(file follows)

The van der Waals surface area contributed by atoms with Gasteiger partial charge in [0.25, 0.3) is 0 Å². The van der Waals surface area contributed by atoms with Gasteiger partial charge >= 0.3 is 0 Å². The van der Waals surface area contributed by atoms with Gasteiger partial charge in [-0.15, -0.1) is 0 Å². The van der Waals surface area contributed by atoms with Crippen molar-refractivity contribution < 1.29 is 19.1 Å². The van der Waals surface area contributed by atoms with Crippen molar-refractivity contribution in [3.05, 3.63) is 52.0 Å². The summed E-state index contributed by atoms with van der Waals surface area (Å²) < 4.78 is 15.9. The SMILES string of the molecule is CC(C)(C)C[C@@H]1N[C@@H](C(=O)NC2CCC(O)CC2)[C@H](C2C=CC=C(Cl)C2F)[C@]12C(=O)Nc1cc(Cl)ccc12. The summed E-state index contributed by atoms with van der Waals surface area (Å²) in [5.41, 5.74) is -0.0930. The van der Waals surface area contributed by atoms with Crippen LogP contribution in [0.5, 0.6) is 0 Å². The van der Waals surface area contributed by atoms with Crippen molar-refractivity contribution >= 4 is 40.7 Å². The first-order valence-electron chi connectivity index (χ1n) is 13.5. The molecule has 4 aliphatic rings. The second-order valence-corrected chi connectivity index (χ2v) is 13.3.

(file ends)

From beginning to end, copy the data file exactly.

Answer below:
The van der Waals surface area contributed by atoms with Gasteiger partial charge in [0.25, 0.3) is 0 Å². The van der Waals surface area contributed by atoms with Gasteiger partial charge >= 0.3 is 0 Å². The van der Waals surface area contributed by atoms with Gasteiger partial charge in [-0.15, -0.1) is 0 Å². The van der Waals surface area contributed by atoms with Crippen molar-refractivity contribution < 1.29 is 19.1 Å². The van der Waals surface area contributed by atoms with Crippen molar-refractivity contribution in [3.05, 3.63) is 52.0 Å². The summed E-state index contributed by atoms with van der Waals surface area (Å²) < 4.78 is 15.9. The SMILES string of the molecule is CC(C)(C)C[C@@H]1N[C@@H](C(=O)NC2CCC(O)CC2)[C@H](C2C=CC=C(Cl)C2F)[C@]12C(=O)Nc1cc(Cl)ccc12. The summed E-state index contributed by atoms with van der Waals surface area (Å²) in [5.41, 5.74) is -0.0930. The van der Waals surface area contributed by atoms with Crippen LogP contribution in [0.5, 0.6) is 0 Å². The van der Waals surface area contributed by atoms with Crippen molar-refractivity contribution >= 4 is 40.7 Å². The first-order valence-electron chi connectivity index (χ1n) is 13.5. The molecule has 4 aliphatic rings. The second-order valence-corrected chi connectivity index (χ2v) is 13.3.